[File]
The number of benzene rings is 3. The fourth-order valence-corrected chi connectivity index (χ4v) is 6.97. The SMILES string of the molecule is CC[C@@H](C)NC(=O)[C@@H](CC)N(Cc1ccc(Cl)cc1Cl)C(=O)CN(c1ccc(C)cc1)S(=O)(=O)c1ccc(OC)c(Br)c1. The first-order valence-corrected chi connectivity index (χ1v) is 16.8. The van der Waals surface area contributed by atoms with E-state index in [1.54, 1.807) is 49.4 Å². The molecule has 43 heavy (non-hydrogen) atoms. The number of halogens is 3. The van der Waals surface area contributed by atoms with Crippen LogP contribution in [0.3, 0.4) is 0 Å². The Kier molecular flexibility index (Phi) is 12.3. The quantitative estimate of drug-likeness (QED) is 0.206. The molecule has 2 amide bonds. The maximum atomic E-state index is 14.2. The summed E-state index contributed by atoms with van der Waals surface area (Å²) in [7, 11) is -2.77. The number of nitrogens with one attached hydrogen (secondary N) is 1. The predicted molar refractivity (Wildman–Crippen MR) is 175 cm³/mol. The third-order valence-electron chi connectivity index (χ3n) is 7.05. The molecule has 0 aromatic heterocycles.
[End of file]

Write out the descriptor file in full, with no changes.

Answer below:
The number of benzene rings is 3. The fourth-order valence-corrected chi connectivity index (χ4v) is 6.97. The SMILES string of the molecule is CC[C@@H](C)NC(=O)[C@@H](CC)N(Cc1ccc(Cl)cc1Cl)C(=O)CN(c1ccc(C)cc1)S(=O)(=O)c1ccc(OC)c(Br)c1. The first-order valence-corrected chi connectivity index (χ1v) is 16.8. The van der Waals surface area contributed by atoms with E-state index in [1.54, 1.807) is 49.4 Å². The molecule has 43 heavy (non-hydrogen) atoms. The number of halogens is 3. The van der Waals surface area contributed by atoms with Crippen LogP contribution in [0.3, 0.4) is 0 Å². The Kier molecular flexibility index (Phi) is 12.3. The quantitative estimate of drug-likeness (QED) is 0.206. The molecule has 2 amide bonds. The maximum atomic E-state index is 14.2. The summed E-state index contributed by atoms with van der Waals surface area (Å²) in [7, 11) is -2.77. The number of nitrogens with one attached hydrogen (secondary N) is 1. The predicted molar refractivity (Wildman–Crippen MR) is 175 cm³/mol. The third-order valence-electron chi connectivity index (χ3n) is 7.05. The molecule has 0 aromatic heterocycles.